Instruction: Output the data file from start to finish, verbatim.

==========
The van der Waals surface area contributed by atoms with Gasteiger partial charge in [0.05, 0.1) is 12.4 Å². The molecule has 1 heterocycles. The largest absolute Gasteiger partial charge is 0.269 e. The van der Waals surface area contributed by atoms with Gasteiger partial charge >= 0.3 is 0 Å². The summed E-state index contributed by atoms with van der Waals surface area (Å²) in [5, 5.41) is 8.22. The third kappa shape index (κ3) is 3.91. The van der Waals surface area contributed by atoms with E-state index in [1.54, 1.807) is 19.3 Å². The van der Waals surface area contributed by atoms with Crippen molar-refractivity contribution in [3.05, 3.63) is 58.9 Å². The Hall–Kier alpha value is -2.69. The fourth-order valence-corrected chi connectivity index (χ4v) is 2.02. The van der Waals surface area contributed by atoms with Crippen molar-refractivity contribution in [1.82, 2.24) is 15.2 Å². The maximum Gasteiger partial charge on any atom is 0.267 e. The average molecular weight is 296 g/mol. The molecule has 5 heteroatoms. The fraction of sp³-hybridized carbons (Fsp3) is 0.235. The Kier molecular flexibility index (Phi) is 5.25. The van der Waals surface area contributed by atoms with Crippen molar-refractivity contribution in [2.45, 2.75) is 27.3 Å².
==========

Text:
The van der Waals surface area contributed by atoms with Gasteiger partial charge in [0.05, 0.1) is 12.4 Å². The molecule has 1 heterocycles. The largest absolute Gasteiger partial charge is 0.269 e. The van der Waals surface area contributed by atoms with Gasteiger partial charge >= 0.3 is 0 Å². The summed E-state index contributed by atoms with van der Waals surface area (Å²) in [5, 5.41) is 8.22. The third kappa shape index (κ3) is 3.91. The van der Waals surface area contributed by atoms with E-state index in [1.54, 1.807) is 19.3 Å². The van der Waals surface area contributed by atoms with Crippen molar-refractivity contribution in [3.05, 3.63) is 58.9 Å². The Hall–Kier alpha value is -2.69. The fourth-order valence-corrected chi connectivity index (χ4v) is 2.02. The van der Waals surface area contributed by atoms with Crippen molar-refractivity contribution in [1.82, 2.24) is 15.2 Å². The maximum Gasteiger partial charge on any atom is 0.267 e. The average molecular weight is 296 g/mol. The molecule has 5 heteroatoms. The fraction of sp³-hybridized carbons (Fsp3) is 0.235. The Kier molecular flexibility index (Phi) is 5.25. The van der Waals surface area contributed by atoms with Crippen molar-refractivity contribution in [2.45, 2.75) is 27.3 Å².